Bessie Foust and Maud Hoffnagle were two young women who lived in Camden, New Jersey. They had been together for quite some time, long enough for one of their fathers to remark that "they loved each other like man and woman,"
From the census records below we can gather that Bessie must have been born in Pennsylvania and that her family moved to New York or New Jersey sometime between 1876 and 1887. Her fathers occupation on the record was listed as "Bird Dealer" and both of her brothers are listed as "Compositor".
By 1910 her father had also passed away, her mother Martha and sister Helen were living alone at 721 Federal St. Helen, age 22, was working as a bookkepper at a Soap shop. Martha, now 65, was taking care of the house. Charles, her brother, married in 1903 to "Lena" and the young couple moved to 831 Park Ave in Collingswood, Camden, New Jersey which was less than four miles away, a direct shot down Haddon Ave. Although they had been married seven years by this time, Charles and Lena had had no children. I haven't found a record of the older brother, George, but there is one man who fits his description living alone in Danville, Pennsylvania in 1910, a laborer of odd jobs - but there is no way to be sure that it is the same person.
Tyrone Daily Herald (Tyrone, Pennsylvania) - August 17, 1898
DOUBLE SUICIDE in PHILADELPHIA
Philadelphia, Aug. 17.-"Because of a belief that they were unfit to live, two girls, of whom the father of one said 'they loved each other like man and woman,' committed suicide yesterday by jumping from a ferryboat into the Delaware river. They were Bessie Foust, age 19, of 721 Federal street, Camden, N.J., and Maud Hoffnagle, age 20, of 423 Reed street, this city. Both took the leap to death together, hand in hand, and were drowned before a rescue could be effected. The double suicide was evidently prearranged. A note was found in a pocketbook they had left behind. It was signed Maud and Bessie, and consisted of a quotation from a melancholy poem and the words, "We find we are utterly unfit for this world and will try another."
Bismark Daily Tribune (Bismark, North Dakota) - August 18, 1898
Two Young Women Jump From a Ferryboat at Philadelphia
PHILADELPHIA, Aug 18 - Because of a belief that they were unfit to love, two girls, of whom the father of one said "they loved each other like man and woman," committed suicide by jumping from a ferry boat into the Delaware river. They were Bessie Foust, aged 18, of Camden, N.J., and Maud Hoffnagle, age 20, of this city. They took the leap to death together, hand in hand, and were drowned before a rescue be affected.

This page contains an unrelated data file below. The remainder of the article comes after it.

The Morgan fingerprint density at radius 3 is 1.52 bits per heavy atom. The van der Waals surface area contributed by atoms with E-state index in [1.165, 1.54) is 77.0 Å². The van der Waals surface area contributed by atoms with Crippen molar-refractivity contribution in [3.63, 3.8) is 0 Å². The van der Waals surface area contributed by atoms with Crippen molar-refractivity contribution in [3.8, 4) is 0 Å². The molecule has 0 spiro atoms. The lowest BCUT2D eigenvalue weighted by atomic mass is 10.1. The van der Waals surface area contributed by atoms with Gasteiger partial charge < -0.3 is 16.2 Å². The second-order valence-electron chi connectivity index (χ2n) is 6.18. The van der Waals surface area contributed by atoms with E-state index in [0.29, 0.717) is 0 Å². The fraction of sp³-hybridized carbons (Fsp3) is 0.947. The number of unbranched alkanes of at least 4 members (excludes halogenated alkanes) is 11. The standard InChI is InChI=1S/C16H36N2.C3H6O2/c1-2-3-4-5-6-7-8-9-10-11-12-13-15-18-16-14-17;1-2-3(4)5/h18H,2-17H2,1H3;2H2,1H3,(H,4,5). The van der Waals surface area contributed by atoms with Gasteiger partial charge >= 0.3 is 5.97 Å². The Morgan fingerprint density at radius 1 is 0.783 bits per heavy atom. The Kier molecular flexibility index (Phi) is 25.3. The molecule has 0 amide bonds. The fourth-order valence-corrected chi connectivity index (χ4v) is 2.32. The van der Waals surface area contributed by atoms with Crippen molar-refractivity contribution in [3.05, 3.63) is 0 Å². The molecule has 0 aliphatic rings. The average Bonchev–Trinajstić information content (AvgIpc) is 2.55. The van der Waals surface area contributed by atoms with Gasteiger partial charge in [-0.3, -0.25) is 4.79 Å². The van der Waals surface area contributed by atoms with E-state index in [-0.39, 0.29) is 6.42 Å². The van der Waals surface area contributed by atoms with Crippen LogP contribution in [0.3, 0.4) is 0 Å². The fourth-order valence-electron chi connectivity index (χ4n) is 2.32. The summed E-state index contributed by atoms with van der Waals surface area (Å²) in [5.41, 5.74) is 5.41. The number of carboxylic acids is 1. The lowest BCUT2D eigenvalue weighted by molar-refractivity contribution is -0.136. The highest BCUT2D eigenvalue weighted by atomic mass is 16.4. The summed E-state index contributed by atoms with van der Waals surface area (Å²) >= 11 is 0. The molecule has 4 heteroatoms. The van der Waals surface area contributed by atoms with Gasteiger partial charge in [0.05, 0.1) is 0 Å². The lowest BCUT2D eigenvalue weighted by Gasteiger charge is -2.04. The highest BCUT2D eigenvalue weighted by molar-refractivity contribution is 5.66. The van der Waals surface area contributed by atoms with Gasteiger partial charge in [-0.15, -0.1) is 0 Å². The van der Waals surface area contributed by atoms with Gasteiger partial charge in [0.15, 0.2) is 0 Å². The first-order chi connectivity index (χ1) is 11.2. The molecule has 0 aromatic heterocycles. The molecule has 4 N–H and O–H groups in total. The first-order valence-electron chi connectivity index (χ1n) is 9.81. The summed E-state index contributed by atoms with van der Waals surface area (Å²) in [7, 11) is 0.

The double suicide was evidently prearranged. The girls had been close associates for five or six weeks and alternated in visit to each other's home, spending two and three days at a time,
The Big Stone Gap Post (Big Stone Gap, Virginia) - September 22, 1898
STUDY OF DOUBLE SUICIDE
The Philadelphia Medical Journal Weighs the Power of Morbid Suggestion
A fascinating study of "The Psychology of Double Suicide" is presented in the current issue of the Philadelphia Medical Journal, in connection with the tragedy in which Maude Hoffnagle and Bessie Foust leaped together from a Delaware ferry boat here recently. Among other things this scientific analysis of that unique sensation says:
"The dramatic double suicide presents a problem of unusual interest to the mind of the medico-psychologist. Double suicides are not unheard of, but they are at least comparatively rare, especially in cases where both victims are of the same sex.
"This instance presents the very quintessence of hypnology, according to any rational and scientific criticism of that cult, because it means simply the overpowering influence of suggestion acting upon a susceptible brain. The last word of encouragement spoken ere they took the fatal plunge was, in the case of these young women, endowed with a potency that far exceeded the average spell exercised by the most expert master in suggestive psychology.
"A morbid thought may be nourished and developed into frightful dimensions by the constant brooding over it of two or more distraught minds; suicide may thus become epidemic."
721 Federal Street, Camden, New Jersey - 1900
Foust, George (father) - b May 1846, married 31 years, born in PA
" , Martha (mother) - b March 1846, 9 children - 7 living, born in PA
" , George M (son) - b March 1872, widow, born in Pennsylvania
" , Charles (son) - b December 1876 in Pennsylvania
" , Helen (daughter) - b November 1887 in New York